Another noticeable disagreement occurred between Karzai and Clinton. The Afghan President followed his usual line, indirectly accusing the international community for meddling into the elections. He said he wants to ‘reform and Afghanize the election process [in order to] ‘insulate it from fraud and interference’. Incidentally, the letter of his government to the UN demanding a UNAMA mandate is still on the table which, among other issues, includes Kabul’s wish to completely eliminate the UN’s role in elections. Clinton, however, demanded ‘democratic institutions’ and a ‘robust electoral process’, made further financial commitments conditional on reforms and emphasised mutual accountability. The issue of electoral reform reportedly was one of the controversies that held up the drafting of the final statement.
The other issue was the concrete financial commitments the Afghan delegation wished for and the donor governments were not ready – or able (for legal reasons and due to the worldwide financial crises) – to give right now; Secretary Clinton pointed to international ‘budget constraints’. Karzai had suggested concrete sums in an interview with the latest issue of German magazine Spiegel a transition ‘dividend’: if the US, for example, reduced its troop numbers to 20,000 from 2014 onwards, it would probably save US$ 100 billion – ‘five per cent of that sum, ie five billion dollars for aid projects, would be absolutely sufficient for us.’ Finance Minister Omar Zakhilwal quoted a World Bank study the day before the conference that Afghanistan’s needs would be rather around 7 billion per year (read it here).
Spiegel online (read it here, in German) just reported that there had been intense haggling over the prepared text of the final conference statement. It says that Kabul, knowing that Western governments are eager to get out, tried to eliminate all concrete commitments on its part, only ready to give in if the West reciprocated with financial promises.
By this morning, however, the common line among Afghans and others was: ‘This is not a donor conference.’ But Foreign Ministry spokesman Janan Mosazai added very clearly that Kabul is looking forward to more concrete commitments at the May 2012 NATO meeting in Chicago, the June follow-up in Kabul to the Istanbul conference and the July 2012 donor conference in Tokyo. (After Bonn 2, there also will be a Tokyo 2.)
The foreign ministers of Sweden and Finland already sent a signal here in Bonn, by announcing that they would increase their development and humanitarian aid (as the UK has also promised). Both countries cannot compete, of course, with the US and will not compensate the loss of the already dropping USAID budget, from 4.5 billion dollars in 2010 to 2.5 in 2011, set to fall still further to around one million in 2014. But large sums alone do not automatically mean high-quality work, and the effectiveness of aid is also at stake, including that of the large amount of USAID funding that goes through the US military. So one can only hope that Stockholm and Helsinki – together with the UK and the EU that also want to keep the current level – is the start of a ‘coalition of the willing’ that will be joined by other countries reversing the expected downward trend in aid.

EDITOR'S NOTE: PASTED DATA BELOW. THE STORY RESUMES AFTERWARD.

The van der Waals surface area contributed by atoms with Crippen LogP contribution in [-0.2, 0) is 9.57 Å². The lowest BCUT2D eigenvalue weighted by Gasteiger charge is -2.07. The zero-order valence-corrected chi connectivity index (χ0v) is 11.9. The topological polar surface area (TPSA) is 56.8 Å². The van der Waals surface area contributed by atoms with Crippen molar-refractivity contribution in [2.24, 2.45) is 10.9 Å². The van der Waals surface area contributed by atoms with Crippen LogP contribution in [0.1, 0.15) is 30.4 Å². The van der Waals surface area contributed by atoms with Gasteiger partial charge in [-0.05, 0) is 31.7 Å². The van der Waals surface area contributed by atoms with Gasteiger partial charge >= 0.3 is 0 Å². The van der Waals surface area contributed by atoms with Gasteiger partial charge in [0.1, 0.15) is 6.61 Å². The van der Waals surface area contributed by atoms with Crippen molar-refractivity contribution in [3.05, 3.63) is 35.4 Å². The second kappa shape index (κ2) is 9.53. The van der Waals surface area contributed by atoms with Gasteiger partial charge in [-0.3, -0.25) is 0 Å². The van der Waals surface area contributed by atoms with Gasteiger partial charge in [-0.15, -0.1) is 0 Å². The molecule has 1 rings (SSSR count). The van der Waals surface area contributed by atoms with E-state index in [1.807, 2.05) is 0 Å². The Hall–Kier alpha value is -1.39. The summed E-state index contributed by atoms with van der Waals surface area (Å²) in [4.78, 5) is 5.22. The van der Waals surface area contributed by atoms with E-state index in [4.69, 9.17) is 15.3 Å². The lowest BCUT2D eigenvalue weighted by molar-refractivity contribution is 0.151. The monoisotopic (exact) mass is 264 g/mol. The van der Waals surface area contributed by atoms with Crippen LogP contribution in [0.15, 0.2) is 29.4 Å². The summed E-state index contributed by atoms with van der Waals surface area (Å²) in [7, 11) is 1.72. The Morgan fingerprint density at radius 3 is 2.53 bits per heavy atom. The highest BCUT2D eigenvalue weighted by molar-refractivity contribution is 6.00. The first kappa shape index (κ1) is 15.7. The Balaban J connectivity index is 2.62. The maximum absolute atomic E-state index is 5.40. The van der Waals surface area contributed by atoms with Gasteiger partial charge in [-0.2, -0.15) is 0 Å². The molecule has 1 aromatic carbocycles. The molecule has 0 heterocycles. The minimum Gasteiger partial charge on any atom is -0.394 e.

The UN’s Ban Ki Moon put it differently: he said that his organisation was there ‘well before 2001, and will be there well beyond 2014’. He also introduced the new SRSG Jan Kubis from Slovakia who soon will replace outgoing Staffan de Mistura.
Finally, last but not least (and only because we have reported from their two-day conference on 2-3 December already), the statements from the two Afghan civil society representatives were extremely strong. They did not limit themselves – as I had feared for a moment – to politeness and indirect messages. The two who, deservedly, had more time than most foreign ministers, reiterated their message of the days before. Barry Salam said that ‘we have chosen democracy’ and ‘we want peace and reconciliation, but not when it jeopardises our fundamental rights and freedoms. […] Therefore we cannot change our constitution and compromise on our democratic rights’, Barry Salam stated. ‘We need a government that rules by law but not by the power of individuals’. His demand for the full inclusion of civil society in key decision-making processes could have been more direct, but should not be overlooked just because of this.
His female colleague, Selay Ghaffar, strongly advocated an ‘end [to] the prevailing culture of impunity’ and for transitional justice. She made clear that Afghanistan’s problems do not only lie in the Taleban or al-Qaida. She said that, ‘in the current system, there are elements in power who committed war crimes [and] need to be brought to justice. […] Giving a ministry to those who committed rapes and war crimes is like committing these crimes again.’ This is the strongest message of the day, and an explanation of the current quagmire which is not only military, but also moral. It is a message that Western governments probably still don’t want to hear.
* You can find his full speech here.
Incidentally, the Guardian reported yesterday that Drago Kos, head of the independent anti-corruption monitoring and evaluation committee that was created this year largely at the prompting of the US and British governments, has threatened to step down in protest if Karzai’s government does not start prosecuting senior officials. He severely criticised the two Afghan institutions in charge of tackling corruption: the attorney general’s office and the high office of oversight (HOO). ‘We are not satisfied with their work. If they take the lead, there will be impunity. Nobody is ever brought to court. There are no prosecutions. Cases just stop at the HOO or the police or the attorney general’s office. Orally, they support our work, but nothing is done,’ said Kos., but Kos said so far there had been no prosecutions of top Afghan figures implicated in corruption (read full article here).
** Apart from Westerwelle’s speech, all following quotes are as I took them down while listening to them. Some might not be fully accurate, and may be updated as the official transcripts become available.
This article was last updated on 31 Mar 2020